Stay Hungry started in the summer of 2008 as four veterans in the Swedish hardcore and straight edge scenes teamed up to show the kids what's up. Fast and in your face straight edge hardcore was on the agenda. Stay Hungry has just released new output, "Against the wall", which offers just everything the band is recognized for - powerful music and meaningful lyrics delivered with all the intensity hardcore got to offer!
Search Bloc hails from the city of Cleveland in the great state of Ohio and their sound is fast and pissed off hardcore, totally in vein of One Life Crew or Confront, laced with tight grooves and heavy hitting vocals. Read the interview to know why they're backed by Seventh Dagger and what should we expect to come out of this collaboration in the future.Could you tell us something about “Against The Wall”? What were you aiming for with this album and are you satisfied with the end result?
I'd say that one aim we had was to make a more focused hardcore record, compared to the 12” on Reflections. That record kind of went in different directions, not knowing where to lay the focus. There's some metal parts in there. Those are gone with the wind on ”Against the wall”, which in my opinion is a true hardcore record from start to finish. We were aiming for a feeling of “positive aggression”, and I think we did a pretty solid job. I am very happy with the outcome.
Lyrically, is there any main focus with the new songs? What do you want people to take from the album?
As I said we were aiming for a positive aggressive feeling. There are a lot of fucked up things going on, so we didn't want to do a LP with overly positive lyrics, sugarcoating all the crap we see. But we also didn't want to be completely pessimistic and negative. I guess the title seems like that, but even that lyric ends with some hope. There are a few songs dealing with hardcore, a few dealing with straight edge topics, a few more political ones, one animal rights track etc, and then it ends with a true posi lyric, “Loose ends”. It's pretty varied. I guess I'd like for people to be angry, but also feel like there's something that can be done.
You new album is widely available on blogs and P2P networks. How do you feel about it as a band when most of the kids today rather download the album off the Internet that support the band and the label?
Is it really? We put up a four track promo ourselves and we will put up the whole album soon. So I guess that kind of answers your question. You know, I used to trade tapes back in the 90s. What's the difference, really? Except for that blogs are less time consuming. I am not in this to sell a certain amount of records. We have done 500 copies of “Against the wall”, and if that's all we'll do, I'm fine with it. I am proud of the record, it's something we've accomplished together, and it will allow us to tour. And having the album on blogs will let a lot of kids know about us. If kids come to the shows and sing along and stage dive, I don't give a fuck if they downloaded mp3s or bought the vinyl. We also have to realize that so far we've only done vinyl, and a lot of kids don't even own record players.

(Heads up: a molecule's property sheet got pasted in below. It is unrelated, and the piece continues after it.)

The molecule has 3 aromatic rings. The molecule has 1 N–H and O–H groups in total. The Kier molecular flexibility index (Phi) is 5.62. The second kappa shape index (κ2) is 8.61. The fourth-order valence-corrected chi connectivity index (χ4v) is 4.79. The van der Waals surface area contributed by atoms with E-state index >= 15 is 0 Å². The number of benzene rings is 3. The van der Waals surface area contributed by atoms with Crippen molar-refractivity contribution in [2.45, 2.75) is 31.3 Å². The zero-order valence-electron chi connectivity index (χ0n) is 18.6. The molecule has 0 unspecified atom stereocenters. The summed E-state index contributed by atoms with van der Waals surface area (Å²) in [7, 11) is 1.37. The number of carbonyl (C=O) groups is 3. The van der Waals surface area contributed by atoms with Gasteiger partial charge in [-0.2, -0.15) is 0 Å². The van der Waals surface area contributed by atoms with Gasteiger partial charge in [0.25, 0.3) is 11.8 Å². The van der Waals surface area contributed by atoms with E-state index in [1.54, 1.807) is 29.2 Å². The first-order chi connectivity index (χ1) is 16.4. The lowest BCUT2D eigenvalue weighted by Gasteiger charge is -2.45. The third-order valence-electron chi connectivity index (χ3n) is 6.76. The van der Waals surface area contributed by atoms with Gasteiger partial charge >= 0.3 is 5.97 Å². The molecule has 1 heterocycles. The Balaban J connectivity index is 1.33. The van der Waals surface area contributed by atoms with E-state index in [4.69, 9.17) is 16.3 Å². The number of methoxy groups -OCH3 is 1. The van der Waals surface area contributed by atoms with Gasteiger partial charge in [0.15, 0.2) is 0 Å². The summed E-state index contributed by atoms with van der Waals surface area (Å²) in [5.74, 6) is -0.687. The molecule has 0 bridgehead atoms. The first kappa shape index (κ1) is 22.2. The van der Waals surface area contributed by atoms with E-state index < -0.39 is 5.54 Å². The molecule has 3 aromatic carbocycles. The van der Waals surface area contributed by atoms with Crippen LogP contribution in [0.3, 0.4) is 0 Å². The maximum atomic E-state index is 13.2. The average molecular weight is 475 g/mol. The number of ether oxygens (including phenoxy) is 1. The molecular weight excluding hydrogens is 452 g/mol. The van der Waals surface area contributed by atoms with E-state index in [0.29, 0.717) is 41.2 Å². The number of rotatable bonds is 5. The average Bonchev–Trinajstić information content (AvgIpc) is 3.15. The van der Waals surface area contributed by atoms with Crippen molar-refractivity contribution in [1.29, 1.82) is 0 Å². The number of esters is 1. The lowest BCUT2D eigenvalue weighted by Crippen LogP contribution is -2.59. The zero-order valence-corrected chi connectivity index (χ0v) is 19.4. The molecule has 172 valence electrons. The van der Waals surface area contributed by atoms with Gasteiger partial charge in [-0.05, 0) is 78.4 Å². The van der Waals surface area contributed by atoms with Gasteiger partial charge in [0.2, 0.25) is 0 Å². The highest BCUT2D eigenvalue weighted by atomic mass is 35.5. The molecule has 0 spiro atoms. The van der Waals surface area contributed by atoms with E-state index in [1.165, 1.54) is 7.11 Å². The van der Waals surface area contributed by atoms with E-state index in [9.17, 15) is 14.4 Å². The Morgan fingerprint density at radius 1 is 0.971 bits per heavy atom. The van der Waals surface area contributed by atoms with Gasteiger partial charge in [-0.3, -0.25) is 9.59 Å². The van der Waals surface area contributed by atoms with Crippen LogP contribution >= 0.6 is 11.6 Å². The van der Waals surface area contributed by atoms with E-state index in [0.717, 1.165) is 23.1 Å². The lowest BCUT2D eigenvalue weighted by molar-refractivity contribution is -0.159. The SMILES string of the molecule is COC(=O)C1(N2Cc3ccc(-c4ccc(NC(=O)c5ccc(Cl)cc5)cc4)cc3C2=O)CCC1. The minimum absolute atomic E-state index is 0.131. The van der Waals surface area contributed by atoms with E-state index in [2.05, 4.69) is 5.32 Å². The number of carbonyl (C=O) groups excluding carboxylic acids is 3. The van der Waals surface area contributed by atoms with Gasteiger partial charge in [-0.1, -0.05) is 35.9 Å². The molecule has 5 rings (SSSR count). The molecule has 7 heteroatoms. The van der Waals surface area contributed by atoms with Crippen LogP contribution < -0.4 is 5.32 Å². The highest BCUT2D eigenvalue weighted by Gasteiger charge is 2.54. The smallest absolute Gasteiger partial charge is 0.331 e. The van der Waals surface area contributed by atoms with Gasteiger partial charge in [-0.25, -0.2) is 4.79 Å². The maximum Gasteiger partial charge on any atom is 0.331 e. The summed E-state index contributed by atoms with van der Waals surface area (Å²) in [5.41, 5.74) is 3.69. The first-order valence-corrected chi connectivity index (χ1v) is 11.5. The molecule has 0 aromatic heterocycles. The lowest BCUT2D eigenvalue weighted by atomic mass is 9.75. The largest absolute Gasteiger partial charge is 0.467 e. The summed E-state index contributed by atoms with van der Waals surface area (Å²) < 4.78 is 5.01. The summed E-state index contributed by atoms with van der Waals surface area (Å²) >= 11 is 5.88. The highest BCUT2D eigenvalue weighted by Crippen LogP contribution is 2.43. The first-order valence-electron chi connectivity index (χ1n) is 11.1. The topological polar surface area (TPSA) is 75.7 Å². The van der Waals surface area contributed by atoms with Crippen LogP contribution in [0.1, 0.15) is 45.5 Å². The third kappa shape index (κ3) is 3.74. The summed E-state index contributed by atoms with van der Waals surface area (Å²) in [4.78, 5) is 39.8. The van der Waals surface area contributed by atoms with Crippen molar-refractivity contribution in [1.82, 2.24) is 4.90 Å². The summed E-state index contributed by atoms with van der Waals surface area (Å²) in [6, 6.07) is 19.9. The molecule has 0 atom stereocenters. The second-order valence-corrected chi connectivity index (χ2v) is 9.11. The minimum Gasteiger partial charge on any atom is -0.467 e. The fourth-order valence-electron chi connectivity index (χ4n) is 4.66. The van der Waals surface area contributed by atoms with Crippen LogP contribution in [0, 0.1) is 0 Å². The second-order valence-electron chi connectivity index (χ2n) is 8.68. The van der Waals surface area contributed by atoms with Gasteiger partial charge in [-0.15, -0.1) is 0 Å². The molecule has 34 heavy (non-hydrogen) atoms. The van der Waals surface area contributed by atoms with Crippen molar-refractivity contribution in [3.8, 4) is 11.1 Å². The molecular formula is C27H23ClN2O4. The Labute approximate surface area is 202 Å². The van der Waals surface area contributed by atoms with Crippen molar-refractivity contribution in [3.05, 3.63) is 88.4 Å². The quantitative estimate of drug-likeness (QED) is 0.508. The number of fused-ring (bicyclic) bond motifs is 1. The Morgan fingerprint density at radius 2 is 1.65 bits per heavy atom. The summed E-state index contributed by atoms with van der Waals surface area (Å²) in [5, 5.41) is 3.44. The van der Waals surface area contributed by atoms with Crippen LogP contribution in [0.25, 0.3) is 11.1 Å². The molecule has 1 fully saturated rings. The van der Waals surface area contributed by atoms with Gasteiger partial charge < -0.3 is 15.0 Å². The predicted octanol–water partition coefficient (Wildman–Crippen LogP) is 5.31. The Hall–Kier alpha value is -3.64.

And how do you feel about how Internet is changing hardcore scene? I mean, it’s a great tool for getting information and keeping in touch, but on other hand, you don’t see that many paper fanzines around these days and shit talking is getting out of hand on message boards…
Like everything else it has its pros and cons. I have written about this in Law and Order zine #1. For a band like ours, it has made things a lot easier. I have just finished booking a tour. Without internet, that would've been immensely harder. And sure, there's all the crap on message boards, but fuck it. Let's just feel lucky that forums and stuff like that weren't around when we were fourteen and new in the scene. Because let's face it, we would've made asses of ourselves too from time to time before we learned better. I am obviously a fan of paper zines since I invest a lot of time and energy into Law and Order zine. I wish more kids would be into it, but things are the way they are. All we can do is push ourselves and do something that kids might be into.